Monica Heger tracks trends in next-generation sequencing for research and clinical applications for GenomeWeb.
The team has developed a method to test for inherited disorders prenatally and plan to conduct a larger trial and eventually offer it as a clinical test.
The researchers developed a qPCR test that analyzes microRNAs associated with ovarian cancer and plan to run a retrospective trial of the assay on biobanked samples.
Natera said its liquid biopsy assay Signatera is well suited for the immuno-oncology field, particularly pharmaceutical companies developing personalized vaccines.
Veracyte attributed its lower Afirma sales in part to slowing down the rollout of an updated version of the test that relies on RNA sequencing.
The team has licensed the technology to startup Cygnus Biosciences and is working with the firm to increase its throughput and commercialize it.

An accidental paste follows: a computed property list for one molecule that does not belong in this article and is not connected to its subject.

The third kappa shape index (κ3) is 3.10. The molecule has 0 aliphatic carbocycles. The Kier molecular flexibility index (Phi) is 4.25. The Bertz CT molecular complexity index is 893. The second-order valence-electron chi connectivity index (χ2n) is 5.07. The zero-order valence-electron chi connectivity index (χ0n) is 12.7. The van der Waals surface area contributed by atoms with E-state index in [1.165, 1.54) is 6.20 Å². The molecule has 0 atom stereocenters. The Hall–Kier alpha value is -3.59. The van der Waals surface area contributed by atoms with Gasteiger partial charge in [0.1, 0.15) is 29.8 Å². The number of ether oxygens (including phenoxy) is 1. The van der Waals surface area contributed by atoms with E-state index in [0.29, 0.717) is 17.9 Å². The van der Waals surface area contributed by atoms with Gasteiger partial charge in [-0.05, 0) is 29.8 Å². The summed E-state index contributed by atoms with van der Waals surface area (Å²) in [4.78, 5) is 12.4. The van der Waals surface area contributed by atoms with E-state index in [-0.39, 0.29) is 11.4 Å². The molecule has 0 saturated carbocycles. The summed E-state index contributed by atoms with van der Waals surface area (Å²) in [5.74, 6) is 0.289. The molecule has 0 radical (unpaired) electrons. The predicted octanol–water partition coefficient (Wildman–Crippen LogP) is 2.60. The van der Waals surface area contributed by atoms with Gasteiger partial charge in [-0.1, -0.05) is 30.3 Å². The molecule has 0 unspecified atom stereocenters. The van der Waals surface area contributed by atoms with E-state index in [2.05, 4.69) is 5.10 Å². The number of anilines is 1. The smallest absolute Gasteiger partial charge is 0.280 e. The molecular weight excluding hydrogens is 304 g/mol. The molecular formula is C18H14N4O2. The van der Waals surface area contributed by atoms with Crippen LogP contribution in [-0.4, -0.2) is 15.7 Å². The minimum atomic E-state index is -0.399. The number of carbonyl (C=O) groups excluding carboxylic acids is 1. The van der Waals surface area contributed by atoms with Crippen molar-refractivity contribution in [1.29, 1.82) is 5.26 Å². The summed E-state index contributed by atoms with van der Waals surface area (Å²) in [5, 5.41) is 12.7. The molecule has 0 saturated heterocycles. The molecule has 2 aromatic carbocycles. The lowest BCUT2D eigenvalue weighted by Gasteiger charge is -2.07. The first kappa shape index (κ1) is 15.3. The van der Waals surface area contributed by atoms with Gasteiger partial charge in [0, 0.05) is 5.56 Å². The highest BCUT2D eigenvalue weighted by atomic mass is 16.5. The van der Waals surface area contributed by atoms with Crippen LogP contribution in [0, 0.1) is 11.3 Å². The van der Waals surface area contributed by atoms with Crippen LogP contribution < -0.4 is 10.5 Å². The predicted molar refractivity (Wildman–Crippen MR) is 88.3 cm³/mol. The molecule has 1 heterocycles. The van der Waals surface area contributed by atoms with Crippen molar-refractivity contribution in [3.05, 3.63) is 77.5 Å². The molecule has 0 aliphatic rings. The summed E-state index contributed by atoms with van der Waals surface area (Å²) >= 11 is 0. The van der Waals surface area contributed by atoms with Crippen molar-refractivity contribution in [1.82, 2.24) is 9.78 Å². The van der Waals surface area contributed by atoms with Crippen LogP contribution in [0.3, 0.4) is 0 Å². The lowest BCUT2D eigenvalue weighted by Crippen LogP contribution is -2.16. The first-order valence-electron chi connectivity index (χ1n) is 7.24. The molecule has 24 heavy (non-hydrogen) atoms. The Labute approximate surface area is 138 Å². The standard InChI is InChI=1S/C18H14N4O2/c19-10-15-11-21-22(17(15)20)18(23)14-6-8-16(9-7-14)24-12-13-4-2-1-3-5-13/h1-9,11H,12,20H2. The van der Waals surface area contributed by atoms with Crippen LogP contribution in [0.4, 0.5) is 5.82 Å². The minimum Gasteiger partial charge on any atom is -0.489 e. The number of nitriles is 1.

The firm recently hired Kathy Ordoñez as chief commercial officer, who plans to develop clinical opportunities for the company.
The researchers plan to use the method in clinical research, designing noninvasive prenatal tests for single-gene disorders like beta thalassemia.
The researchers are working to develop portable sequencing solutions for outbreak surveillance and infectious disease diagnostics.
Startup TwinStrand Biosciences has licensed the method and is working on developing targeted assays, including for early detection of ovarian cancer.
Sales to clinical customers grew by 35 percent in the quarter and Illumina expects further growth following United Healthcare's decision to cover exome sequencing.
The US Food and Drug Administration has new guidelines that enable some gene and cell therapies to undergo expedited review, according to the New York Times.
Using gene drives to control invasive species might be too risky, an initial advocate of the approach says.
In Science this week: intellectual property experts argue patent battles such as the one over CRISPR are wasteful, and more.
Researchers have grown tumors in 3D cell cultures to better understand cancer, the Economist reports.